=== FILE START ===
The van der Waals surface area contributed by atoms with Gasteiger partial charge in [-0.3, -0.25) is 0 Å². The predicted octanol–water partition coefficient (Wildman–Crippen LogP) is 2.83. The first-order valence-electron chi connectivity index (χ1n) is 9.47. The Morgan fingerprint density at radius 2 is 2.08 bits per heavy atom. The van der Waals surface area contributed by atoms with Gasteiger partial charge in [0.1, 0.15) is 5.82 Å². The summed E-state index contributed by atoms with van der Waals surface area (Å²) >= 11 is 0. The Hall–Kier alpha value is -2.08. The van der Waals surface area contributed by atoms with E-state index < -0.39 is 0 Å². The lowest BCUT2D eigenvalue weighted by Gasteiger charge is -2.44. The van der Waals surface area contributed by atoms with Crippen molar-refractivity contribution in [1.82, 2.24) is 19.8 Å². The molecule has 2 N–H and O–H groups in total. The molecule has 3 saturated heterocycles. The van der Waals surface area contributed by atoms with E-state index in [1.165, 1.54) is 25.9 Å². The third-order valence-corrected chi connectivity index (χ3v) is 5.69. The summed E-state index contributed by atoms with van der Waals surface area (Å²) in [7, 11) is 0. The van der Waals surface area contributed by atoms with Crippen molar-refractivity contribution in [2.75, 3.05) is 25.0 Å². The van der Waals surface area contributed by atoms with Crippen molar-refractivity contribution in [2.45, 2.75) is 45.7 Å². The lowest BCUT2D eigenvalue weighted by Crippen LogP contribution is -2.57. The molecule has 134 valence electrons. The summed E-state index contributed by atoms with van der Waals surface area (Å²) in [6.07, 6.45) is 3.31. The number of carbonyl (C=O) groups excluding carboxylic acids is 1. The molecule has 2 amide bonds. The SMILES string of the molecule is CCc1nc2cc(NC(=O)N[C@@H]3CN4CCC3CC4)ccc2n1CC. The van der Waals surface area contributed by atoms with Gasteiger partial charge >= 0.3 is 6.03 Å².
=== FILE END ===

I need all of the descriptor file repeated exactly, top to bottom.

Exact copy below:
The van der Waals surface area contributed by atoms with Gasteiger partial charge in [-0.3, -0.25) is 0 Å². The predicted octanol–water partition coefficient (Wildman–Crippen LogP) is 2.83. The first-order valence-electron chi connectivity index (χ1n) is 9.47. The Morgan fingerprint density at radius 2 is 2.08 bits per heavy atom. The van der Waals surface area contributed by atoms with Gasteiger partial charge in [0.1, 0.15) is 5.82 Å². The summed E-state index contributed by atoms with van der Waals surface area (Å²) >= 11 is 0. The Hall–Kier alpha value is -2.08. The van der Waals surface area contributed by atoms with E-state index < -0.39 is 0 Å². The lowest BCUT2D eigenvalue weighted by Gasteiger charge is -2.44. The van der Waals surface area contributed by atoms with Crippen molar-refractivity contribution in [1.82, 2.24) is 19.8 Å². The molecule has 2 N–H and O–H groups in total. The molecule has 3 saturated heterocycles. The van der Waals surface area contributed by atoms with E-state index in [1.165, 1.54) is 25.9 Å². The third-order valence-corrected chi connectivity index (χ3v) is 5.69. The summed E-state index contributed by atoms with van der Waals surface area (Å²) in [7, 11) is 0. The van der Waals surface area contributed by atoms with Crippen molar-refractivity contribution in [2.75, 3.05) is 25.0 Å². The van der Waals surface area contributed by atoms with Crippen molar-refractivity contribution in [2.45, 2.75) is 45.7 Å². The lowest BCUT2D eigenvalue weighted by Crippen LogP contribution is -2.57. The molecule has 134 valence electrons. The summed E-state index contributed by atoms with van der Waals surface area (Å²) in [6.07, 6.45) is 3.31. The number of carbonyl (C=O) groups excluding carboxylic acids is 1. The molecule has 2 amide bonds. The SMILES string of the molecule is CCc1nc2cc(NC(=O)N[C@@H]3CN4CCC3CC4)ccc2n1CC. The van der Waals surface area contributed by atoms with Gasteiger partial charge >= 0.3 is 6.03 Å².